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                                                      Continuing my intentional break from writing about markup. Taking a little time to tend some back-burner shell profile projects (https://github.com/abathur/shellswain, https://github.com/abathur/shell-hag) that I’ve been neglecting.

                                                      Over the weekend I replaced socat in tests with expect/unbuffer. Might still be some output-order flakiness caused by expect to wring out, but otherwise working. Also managed to get some bats helper functions (for more humane/declarative assertions) that I’d been copying around between projects extracted into their own repo and de-duplicated in 3 of the 5 projects I’ve used them in.

                                                      This week I’ll focus on trying to fold one of the projects’ associated daemon into the Nix flake definition and validate it by getting it set up in my own system and/or setting up some kind of ~integration testing for it (hopefully both…).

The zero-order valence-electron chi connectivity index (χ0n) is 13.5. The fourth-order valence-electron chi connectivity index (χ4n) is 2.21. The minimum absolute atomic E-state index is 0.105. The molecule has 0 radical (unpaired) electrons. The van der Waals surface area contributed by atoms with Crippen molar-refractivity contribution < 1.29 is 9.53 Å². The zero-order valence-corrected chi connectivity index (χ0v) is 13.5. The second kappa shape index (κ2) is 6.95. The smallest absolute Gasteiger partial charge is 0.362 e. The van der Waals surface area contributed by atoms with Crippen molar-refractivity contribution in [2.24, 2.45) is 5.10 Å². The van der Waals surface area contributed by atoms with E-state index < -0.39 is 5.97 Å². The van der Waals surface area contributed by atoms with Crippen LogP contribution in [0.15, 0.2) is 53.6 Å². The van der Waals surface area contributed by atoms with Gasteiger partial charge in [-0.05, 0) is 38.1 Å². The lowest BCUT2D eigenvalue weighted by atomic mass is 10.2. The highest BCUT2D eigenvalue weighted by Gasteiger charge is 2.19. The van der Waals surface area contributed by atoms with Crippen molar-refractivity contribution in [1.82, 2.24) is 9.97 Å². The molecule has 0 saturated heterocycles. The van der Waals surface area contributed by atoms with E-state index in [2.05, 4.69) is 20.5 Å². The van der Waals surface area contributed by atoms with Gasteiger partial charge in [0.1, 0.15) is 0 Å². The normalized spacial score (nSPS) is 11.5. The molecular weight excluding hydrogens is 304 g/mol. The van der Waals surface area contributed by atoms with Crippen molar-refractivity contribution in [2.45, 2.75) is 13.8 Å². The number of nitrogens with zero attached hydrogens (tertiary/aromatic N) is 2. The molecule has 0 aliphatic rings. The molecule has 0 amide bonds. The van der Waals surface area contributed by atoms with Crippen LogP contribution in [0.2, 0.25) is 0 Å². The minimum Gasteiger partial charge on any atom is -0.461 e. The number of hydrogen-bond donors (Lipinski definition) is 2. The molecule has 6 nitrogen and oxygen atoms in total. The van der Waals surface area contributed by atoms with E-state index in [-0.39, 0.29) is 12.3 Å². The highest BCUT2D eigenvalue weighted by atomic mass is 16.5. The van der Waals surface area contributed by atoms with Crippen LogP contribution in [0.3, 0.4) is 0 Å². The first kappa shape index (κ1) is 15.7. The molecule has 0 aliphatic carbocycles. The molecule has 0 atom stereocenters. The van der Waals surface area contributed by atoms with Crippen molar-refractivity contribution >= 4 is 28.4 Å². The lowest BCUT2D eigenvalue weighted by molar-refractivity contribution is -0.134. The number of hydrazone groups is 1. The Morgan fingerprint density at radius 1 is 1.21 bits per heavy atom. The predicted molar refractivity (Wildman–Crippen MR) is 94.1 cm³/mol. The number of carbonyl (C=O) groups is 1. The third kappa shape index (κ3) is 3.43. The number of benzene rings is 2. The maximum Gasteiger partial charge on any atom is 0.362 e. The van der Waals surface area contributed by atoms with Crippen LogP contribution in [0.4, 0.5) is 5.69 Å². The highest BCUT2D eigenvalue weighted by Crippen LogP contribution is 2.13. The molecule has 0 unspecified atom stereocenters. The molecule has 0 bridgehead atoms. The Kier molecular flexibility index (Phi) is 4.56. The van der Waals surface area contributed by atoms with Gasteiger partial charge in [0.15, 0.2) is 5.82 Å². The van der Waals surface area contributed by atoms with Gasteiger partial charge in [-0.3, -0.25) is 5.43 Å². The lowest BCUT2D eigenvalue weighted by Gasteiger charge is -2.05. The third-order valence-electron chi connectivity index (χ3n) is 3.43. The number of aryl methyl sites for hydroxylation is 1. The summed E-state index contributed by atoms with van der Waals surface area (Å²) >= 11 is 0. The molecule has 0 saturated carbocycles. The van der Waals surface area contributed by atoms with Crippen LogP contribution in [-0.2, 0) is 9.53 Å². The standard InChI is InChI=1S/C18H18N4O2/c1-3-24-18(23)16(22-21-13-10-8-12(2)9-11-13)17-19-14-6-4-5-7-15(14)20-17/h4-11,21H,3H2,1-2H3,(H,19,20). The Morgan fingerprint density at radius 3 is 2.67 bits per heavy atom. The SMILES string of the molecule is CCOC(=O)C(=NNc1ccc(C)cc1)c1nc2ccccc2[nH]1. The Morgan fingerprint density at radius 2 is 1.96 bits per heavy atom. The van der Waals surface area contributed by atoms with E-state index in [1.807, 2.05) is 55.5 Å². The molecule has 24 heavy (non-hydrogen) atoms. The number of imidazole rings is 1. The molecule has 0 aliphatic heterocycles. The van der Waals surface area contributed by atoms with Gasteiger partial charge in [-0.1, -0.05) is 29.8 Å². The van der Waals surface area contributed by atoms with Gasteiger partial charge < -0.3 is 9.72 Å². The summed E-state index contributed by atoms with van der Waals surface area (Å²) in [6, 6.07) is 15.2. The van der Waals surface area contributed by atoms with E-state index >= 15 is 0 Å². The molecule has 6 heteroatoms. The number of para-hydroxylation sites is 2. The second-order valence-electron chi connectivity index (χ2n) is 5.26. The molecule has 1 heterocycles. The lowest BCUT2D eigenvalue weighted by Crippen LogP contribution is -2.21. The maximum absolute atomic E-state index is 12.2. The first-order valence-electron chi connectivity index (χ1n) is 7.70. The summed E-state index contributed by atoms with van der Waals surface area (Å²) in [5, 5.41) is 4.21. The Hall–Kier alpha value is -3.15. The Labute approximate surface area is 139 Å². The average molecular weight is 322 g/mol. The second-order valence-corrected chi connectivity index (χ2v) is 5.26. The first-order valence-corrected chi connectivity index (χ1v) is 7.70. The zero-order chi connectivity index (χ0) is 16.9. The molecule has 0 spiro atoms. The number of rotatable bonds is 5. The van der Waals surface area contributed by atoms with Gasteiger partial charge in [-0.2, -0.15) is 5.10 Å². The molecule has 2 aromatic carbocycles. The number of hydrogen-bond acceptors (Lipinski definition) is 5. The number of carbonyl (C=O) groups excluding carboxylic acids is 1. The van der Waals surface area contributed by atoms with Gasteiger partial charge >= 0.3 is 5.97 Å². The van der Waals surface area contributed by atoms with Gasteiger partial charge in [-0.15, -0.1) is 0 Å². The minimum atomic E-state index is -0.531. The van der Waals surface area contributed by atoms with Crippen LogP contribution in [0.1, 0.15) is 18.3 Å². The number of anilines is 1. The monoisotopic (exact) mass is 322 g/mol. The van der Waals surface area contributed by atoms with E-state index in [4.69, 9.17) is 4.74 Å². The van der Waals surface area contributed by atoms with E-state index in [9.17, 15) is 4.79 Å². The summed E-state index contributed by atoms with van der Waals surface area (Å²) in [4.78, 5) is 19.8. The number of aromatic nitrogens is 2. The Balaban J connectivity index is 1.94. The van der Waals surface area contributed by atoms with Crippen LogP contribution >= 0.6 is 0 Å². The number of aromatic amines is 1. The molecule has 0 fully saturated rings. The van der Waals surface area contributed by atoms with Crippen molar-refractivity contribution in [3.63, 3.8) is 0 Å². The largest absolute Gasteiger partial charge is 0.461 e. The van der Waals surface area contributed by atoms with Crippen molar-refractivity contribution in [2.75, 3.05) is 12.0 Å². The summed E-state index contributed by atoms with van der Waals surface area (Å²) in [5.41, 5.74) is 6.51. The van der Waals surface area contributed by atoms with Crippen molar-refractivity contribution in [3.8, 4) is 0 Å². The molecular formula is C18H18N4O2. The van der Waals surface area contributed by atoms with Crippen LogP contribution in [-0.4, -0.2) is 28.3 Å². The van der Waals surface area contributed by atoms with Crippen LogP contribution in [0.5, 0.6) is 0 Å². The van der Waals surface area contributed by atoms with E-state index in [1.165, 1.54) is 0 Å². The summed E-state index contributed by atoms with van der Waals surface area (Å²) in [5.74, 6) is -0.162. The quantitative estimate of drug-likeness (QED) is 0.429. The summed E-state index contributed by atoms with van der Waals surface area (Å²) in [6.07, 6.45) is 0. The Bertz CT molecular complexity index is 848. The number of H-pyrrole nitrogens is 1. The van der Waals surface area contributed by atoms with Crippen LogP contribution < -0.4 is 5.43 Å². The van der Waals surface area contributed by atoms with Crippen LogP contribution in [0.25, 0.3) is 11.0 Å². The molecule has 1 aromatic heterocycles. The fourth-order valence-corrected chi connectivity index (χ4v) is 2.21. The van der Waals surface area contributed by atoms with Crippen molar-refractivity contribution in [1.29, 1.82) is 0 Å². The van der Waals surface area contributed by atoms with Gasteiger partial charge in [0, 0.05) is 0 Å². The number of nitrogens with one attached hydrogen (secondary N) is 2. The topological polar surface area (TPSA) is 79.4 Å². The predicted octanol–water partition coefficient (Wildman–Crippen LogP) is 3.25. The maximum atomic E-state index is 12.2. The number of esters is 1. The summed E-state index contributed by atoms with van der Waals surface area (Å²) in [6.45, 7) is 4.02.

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                                                        WORK: Just keeping weeding out between the needs of my new team and my insecurity about being newly a manager :) Trying to find a system to manage tasks on time and learn to not do everything by myself. Painfull mentally and will see if it suits me really in the future :shrug: Looking back at the GTD methodology to get a simple system to track tasks and todo and stuffs to keep in mind. I am really looking to a few to offload mental burden.

                                                        REAL LIFE: Trying to plan a few boardgames night, try to play some music for fun and get back on going on a regular schedule to the gym (stress just blocked me to do anything the last two months)

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                                                          Mostly process docs and customer-facing paperwork. Converting a bit of Python glue for getting Plex to display Now Playing info to Go. OpenSCAD code for a new case for a MacBook motherboard.